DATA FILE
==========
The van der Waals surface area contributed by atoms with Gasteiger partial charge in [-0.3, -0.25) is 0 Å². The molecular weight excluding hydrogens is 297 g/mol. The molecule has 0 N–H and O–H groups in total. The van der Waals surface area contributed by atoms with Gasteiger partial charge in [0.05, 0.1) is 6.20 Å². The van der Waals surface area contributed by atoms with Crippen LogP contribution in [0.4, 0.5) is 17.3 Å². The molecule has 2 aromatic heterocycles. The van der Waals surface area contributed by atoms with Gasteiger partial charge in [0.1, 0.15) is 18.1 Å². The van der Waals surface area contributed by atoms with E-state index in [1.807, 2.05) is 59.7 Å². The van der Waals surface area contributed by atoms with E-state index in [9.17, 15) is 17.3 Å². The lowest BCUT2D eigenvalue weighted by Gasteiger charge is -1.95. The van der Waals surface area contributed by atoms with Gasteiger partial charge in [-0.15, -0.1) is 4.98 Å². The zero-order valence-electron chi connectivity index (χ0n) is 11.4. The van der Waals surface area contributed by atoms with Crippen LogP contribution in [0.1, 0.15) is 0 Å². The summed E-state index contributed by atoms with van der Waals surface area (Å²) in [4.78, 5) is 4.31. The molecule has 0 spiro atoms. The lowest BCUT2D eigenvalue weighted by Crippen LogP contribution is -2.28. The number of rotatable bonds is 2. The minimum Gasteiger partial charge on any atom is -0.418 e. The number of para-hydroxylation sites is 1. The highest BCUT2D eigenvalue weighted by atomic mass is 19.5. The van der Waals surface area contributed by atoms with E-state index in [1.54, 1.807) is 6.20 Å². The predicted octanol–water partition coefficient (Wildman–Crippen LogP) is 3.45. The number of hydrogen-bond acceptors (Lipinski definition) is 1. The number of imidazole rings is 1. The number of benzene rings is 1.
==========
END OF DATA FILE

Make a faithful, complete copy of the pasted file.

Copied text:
The van der Waals surface area contributed by atoms with Gasteiger partial charge in [-0.3, -0.25) is 0 Å². The molecular weight excluding hydrogens is 297 g/mol. The molecule has 0 N–H and O–H groups in total. The van der Waals surface area contributed by atoms with Gasteiger partial charge in [0.05, 0.1) is 6.20 Å². The van der Waals surface area contributed by atoms with Crippen LogP contribution in [0.4, 0.5) is 17.3 Å². The molecule has 2 aromatic heterocycles. The van der Waals surface area contributed by atoms with Gasteiger partial charge in [0.1, 0.15) is 18.1 Å². The van der Waals surface area contributed by atoms with E-state index in [1.807, 2.05) is 59.7 Å². The van der Waals surface area contributed by atoms with E-state index in [9.17, 15) is 17.3 Å². The lowest BCUT2D eigenvalue weighted by Gasteiger charge is -1.95. The van der Waals surface area contributed by atoms with Gasteiger partial charge in [-0.15, -0.1) is 4.98 Å². The zero-order valence-electron chi connectivity index (χ0n) is 11.4. The van der Waals surface area contributed by atoms with Crippen LogP contribution in [0.1, 0.15) is 0 Å². The summed E-state index contributed by atoms with van der Waals surface area (Å²) in [4.78, 5) is 4.31. The molecule has 0 spiro atoms. The lowest BCUT2D eigenvalue weighted by Crippen LogP contribution is -2.28. The number of rotatable bonds is 2. The minimum Gasteiger partial charge on any atom is -0.418 e. The number of para-hydroxylation sites is 1. The highest BCUT2D eigenvalue weighted by atomic mass is 19.5. The van der Waals surface area contributed by atoms with E-state index in [1.54, 1.807) is 6.20 Å². The predicted octanol–water partition coefficient (Wildman–Crippen LogP) is 3.45. The number of hydrogen-bond acceptors (Lipinski definition) is 1. The number of imidazole rings is 1. The number of benzene rings is 1.